Now I’ve grieved losing my parish priest who has had such a huge impact on my spiritual life. Father Tom Coyte made me believe that I was worthy to serve Christ (drinking, smoking, hooligan though I am). By feeling worthy to serve I’ve also felt capable of bettering myself too. Father Tom has served the church for 46 years. What an accomplishment. In an era where people outside the faith look at you and say, “you let your children around a Catholic priest?” as if you put them in a tiger cage I can point to men like Father Tom who (like most priests) represent what I call the “un-celebrated majority”: the good men of our clergy who our faith should be judged on. Father Tom has run the good race, it’s time for his reward. To be even more blunt: Father is old, sometimes I must resist the urge to ask him if he served merlot or cabernet to the bishops assembled at the Council of Trent. I’m sure we (the archdiocese) couldn’t just give him a license to drive the E-Z chair unless there was someone to take his place, though. And, from what I’ve seen, our new priest is young (or at least closer in age to me than to Pope Emeritus Benedict the XVI). I am encouraged by this because it means we have a priest who’s completed his journey to the vocation in an age where The Church understands what is needed to prevent scandals. This also means we have a man who chose to serve God in this vocation in an era when many faithful ran away from The Church. I don’t know this man personally, yet, but I see this as an example of courage. Courage is contagious.
“God’s love calls us to move beyond fear. We ask God for the courage to abandon ourselves unreservedly, so that we might be molded by God’s grace, even as we cannot see where that path may lead us.”- St. Ignatius Loyola
Courage is what’s needed considering my second problem—yet another school closing. Three years ago, I decided to switch to Catholic Schools after my oldest was having a tough time in public schools. My youngest was about to start kindergarten and I wanted him to have a much different experience than his older brother, too. To say it was a great decision was an understatement. My oldest was thrilled, blossomed, and excelled. My youngest took to school way better than we ever expected. Then…our parish school paused operations to regroup and try to come up with a viable school for the future. We went to another Catholic School, and we continued to see amazing things happening with our kids (although nothing compared to our original parish school). Then…Covid-19 and you know the rest. So, what’s the upside of this?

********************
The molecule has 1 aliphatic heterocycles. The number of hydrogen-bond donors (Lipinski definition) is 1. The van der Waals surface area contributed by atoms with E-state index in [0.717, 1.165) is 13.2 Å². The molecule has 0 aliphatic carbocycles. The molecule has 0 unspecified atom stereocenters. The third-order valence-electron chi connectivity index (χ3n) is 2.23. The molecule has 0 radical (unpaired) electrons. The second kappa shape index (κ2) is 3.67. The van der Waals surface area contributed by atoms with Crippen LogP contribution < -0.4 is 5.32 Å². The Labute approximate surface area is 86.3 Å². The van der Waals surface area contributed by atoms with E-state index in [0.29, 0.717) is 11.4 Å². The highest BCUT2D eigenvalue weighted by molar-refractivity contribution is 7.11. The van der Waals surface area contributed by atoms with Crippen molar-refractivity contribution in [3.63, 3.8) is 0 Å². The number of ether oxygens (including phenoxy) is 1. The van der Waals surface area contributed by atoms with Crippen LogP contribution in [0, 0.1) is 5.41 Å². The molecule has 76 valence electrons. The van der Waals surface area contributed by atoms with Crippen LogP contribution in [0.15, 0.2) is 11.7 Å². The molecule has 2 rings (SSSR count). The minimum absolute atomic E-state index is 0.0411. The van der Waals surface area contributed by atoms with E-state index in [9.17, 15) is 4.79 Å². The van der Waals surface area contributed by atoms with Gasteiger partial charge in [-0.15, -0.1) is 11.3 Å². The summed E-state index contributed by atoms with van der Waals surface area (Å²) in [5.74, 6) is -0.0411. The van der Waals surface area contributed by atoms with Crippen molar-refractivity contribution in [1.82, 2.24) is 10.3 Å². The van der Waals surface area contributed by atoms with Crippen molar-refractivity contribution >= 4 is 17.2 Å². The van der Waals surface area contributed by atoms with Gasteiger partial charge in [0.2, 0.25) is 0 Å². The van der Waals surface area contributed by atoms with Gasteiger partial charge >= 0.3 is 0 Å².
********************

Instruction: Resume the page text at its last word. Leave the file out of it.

Our original parish school, which paused operations to regroup, has reopened and is surviving the pandemic. Now I can bring my support back to this school as it moves forward with a new vision for the future. The people who choose to teach in Catholic schools know that they face an uncertain economic climate on top of lower pay or benefits than a public-school teacher. They do it because they believe in the mission. The people who believe are the ones who make the difference. Our entire faith began with a very small, convicted, group of believers. Our church has faced many challenges in its history and when “Catholics of Convenience” flee The Church, it is always the actions of the small devoted groups that lead a revival. Sometimes it’s a single person who refuses to abandon the mission, who turns the tide. Consider Saint Francis of Assisi, just for starters.
“All the darkness in the world cannot extinguish the light of a single candle.”– Saint Francis of Assisi
I’ll bet every Saint you can think of fits into this category. It’s the tough times that create Saints. If you look at our history, it’s the times that are full of confidence and celebration—and consumption—that lead to the next scandal. It’s a cycle. Catholic Schools are closing right now, true. Even so, the people who are refusing to throw in the towel (teachers, students, parents) are exactly the ones I want my sons to be around right now.
Things aren’t great, but people are achieving greatness. Saints are in the making. And I’ll be damned (literally) if I must explain to God why I didn’t support the people who are trying to hold our faith together.
“If God sends you many sufferings it is a sign that He has great plans for you, and certainly wants to make you a saint.”– St. Ignatius of Loyola